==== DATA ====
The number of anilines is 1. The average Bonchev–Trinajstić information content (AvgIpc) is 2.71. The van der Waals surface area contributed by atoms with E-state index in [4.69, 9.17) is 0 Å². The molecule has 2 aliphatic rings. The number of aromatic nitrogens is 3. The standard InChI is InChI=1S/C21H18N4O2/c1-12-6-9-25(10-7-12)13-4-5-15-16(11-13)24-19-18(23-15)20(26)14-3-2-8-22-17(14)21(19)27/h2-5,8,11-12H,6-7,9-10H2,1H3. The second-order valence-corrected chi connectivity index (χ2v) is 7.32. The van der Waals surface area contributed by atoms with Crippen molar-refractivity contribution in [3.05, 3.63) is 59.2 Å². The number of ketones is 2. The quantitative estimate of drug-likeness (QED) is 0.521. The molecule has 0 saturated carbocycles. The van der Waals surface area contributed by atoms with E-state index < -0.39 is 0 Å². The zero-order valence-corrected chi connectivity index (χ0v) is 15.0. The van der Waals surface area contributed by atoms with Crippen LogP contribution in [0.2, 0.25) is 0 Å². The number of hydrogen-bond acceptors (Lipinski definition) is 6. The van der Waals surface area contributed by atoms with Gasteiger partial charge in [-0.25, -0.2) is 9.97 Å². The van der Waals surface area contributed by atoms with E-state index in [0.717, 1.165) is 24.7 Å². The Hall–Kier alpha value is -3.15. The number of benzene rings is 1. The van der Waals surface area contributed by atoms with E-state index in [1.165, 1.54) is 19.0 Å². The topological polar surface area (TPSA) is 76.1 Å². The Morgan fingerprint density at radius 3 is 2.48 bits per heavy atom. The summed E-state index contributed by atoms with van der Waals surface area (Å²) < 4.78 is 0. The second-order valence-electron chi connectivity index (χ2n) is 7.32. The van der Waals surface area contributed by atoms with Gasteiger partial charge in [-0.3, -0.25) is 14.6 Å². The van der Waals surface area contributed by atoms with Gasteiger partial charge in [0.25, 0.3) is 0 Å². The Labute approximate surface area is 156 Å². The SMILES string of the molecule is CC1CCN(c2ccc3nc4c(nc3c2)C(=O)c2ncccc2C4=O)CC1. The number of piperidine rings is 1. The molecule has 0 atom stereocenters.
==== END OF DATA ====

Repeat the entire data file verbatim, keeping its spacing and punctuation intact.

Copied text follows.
The number of anilines is 1. The average Bonchev–Trinajstić information content (AvgIpc) is 2.71. The van der Waals surface area contributed by atoms with E-state index in [4.69, 9.17) is 0 Å². The molecule has 2 aliphatic rings. The number of aromatic nitrogens is 3. The standard InChI is InChI=1S/C21H18N4O2/c1-12-6-9-25(10-7-12)13-4-5-15-16(11-13)24-19-18(23-15)20(26)14-3-2-8-22-17(14)21(19)27/h2-5,8,11-12H,6-7,9-10H2,1H3. The second-order valence-corrected chi connectivity index (χ2v) is 7.32. The van der Waals surface area contributed by atoms with Crippen molar-refractivity contribution in [3.05, 3.63) is 59.2 Å². The number of ketones is 2. The quantitative estimate of drug-likeness (QED) is 0.521. The molecule has 0 saturated carbocycles. The van der Waals surface area contributed by atoms with E-state index < -0.39 is 0 Å². The zero-order valence-corrected chi connectivity index (χ0v) is 15.0. The van der Waals surface area contributed by atoms with Crippen LogP contribution in [0.2, 0.25) is 0 Å². The number of hydrogen-bond acceptors (Lipinski definition) is 6. The van der Waals surface area contributed by atoms with Gasteiger partial charge in [-0.25, -0.2) is 9.97 Å². The van der Waals surface area contributed by atoms with E-state index in [0.717, 1.165) is 24.7 Å². The Hall–Kier alpha value is -3.15. The number of benzene rings is 1. The van der Waals surface area contributed by atoms with E-state index in [1.165, 1.54) is 19.0 Å². The topological polar surface area (TPSA) is 76.1 Å². The Morgan fingerprint density at radius 3 is 2.48 bits per heavy atom. The summed E-state index contributed by atoms with van der Waals surface area (Å²) < 4.78 is 0. The second-order valence-electron chi connectivity index (χ2n) is 7.32. The van der Waals surface area contributed by atoms with Gasteiger partial charge in [-0.3, -0.25) is 14.6 Å². The van der Waals surface area contributed by atoms with Gasteiger partial charge in [0.25, 0.3) is 0 Å². The Labute approximate surface area is 156 Å². The SMILES string of the molecule is CC1CCN(c2ccc3nc4c(nc3c2)C(=O)c2ncccc2C4=O)CC1. The number of piperidine rings is 1. The molecule has 0 atom stereocenters.